Monday, October 5, 2009

Brown Bagging Banned Books

Dear Rich: My nonprofit foundation wants to create and sell a calendar of bookmarks with photos of books that have been challenged or banned. The photos show the cover in a scene or "still life" that relates to the title. In all cases, the title can be seen, even when much of the book cover is otherwise obscured (at least 10% is obscured). Some book covers also have artwork by artists who illustrated the book. Only one of the books is in the public domain. The Foundation is planning to sell about 2000 editions of this 16-month calendar bookmark. Do we need permission from each publisher if we use the jacket or cover of the book in a composed "scene" where the jackets are obscured by at least 10%? What if we photographed the books wrapped in brown paper with the title handwritten? Sorry, we wanted to answer your question during "Banned Books Week," but time just got away from us. Hey, we like your brown-bag idea (it works for some) and no permission would be required. 
Still Lifes. As for your "still life" concept, the safest course is to get permission for the book cover art. At the same time, if someone says no, or you can't locate the owner, you can probably get by without permission. You have a strong argument that your work is transformative and constitutes fair use. BTW, the Dear Rich Staff isn't sure what you mean when you write of using "artwork by artists who illustrated the book(s)." If you have their permission for the  additional art, great. Otherwise, you might be pushing the fair use boundaries by reproducing non-cover illustrations.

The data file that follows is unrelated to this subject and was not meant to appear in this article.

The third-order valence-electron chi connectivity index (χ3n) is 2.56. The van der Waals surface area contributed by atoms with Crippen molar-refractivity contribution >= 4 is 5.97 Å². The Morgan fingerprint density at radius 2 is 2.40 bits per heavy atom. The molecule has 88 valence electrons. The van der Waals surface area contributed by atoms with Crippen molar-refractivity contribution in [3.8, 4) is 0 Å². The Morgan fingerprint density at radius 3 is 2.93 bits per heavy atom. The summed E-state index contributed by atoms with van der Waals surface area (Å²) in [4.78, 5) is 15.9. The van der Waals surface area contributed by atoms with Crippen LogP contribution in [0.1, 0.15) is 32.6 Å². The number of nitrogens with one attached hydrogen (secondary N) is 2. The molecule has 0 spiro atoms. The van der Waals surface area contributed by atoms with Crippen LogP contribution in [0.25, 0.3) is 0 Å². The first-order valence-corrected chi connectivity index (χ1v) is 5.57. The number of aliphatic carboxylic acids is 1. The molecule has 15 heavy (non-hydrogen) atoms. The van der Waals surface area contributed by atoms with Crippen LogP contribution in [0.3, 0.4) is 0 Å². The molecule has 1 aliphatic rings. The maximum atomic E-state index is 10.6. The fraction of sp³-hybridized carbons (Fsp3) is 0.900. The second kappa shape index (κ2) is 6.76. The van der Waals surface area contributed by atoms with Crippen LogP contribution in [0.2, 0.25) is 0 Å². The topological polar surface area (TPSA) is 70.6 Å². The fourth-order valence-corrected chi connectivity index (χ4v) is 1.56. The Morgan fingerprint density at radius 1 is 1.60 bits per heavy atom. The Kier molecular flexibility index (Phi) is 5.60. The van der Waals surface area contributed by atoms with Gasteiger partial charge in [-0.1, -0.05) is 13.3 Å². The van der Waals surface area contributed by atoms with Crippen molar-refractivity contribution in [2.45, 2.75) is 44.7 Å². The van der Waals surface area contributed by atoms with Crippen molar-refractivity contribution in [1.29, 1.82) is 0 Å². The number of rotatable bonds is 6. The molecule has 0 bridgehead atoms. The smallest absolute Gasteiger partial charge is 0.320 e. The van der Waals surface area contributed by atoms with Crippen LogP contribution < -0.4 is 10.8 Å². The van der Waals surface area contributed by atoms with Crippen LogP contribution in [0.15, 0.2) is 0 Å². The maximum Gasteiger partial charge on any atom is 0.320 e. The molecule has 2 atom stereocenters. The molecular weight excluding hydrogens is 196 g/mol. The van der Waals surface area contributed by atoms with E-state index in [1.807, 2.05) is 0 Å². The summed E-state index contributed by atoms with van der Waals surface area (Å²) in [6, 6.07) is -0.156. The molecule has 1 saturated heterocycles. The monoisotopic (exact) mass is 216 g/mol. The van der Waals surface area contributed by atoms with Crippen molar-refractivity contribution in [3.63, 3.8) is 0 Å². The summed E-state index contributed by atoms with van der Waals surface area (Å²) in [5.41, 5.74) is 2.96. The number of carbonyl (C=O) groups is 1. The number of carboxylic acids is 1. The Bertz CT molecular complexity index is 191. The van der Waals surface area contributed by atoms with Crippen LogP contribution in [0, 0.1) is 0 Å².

Trademark and titles. Single book titles are rarely protected -- that's why your brown bag approach is okay. However, Harry Potter, because it's a series, is federally registered and Warner Brothers owns the rights for calendars (Reg. No.3419797). For that reason, you might not want to use Harry Potter and the Order of the Phoenix on your cover, packaging or advertising. That also puts you in a better position to argue that your internal use of Harry Potter is editorial and non-infringing ... should the issue arise.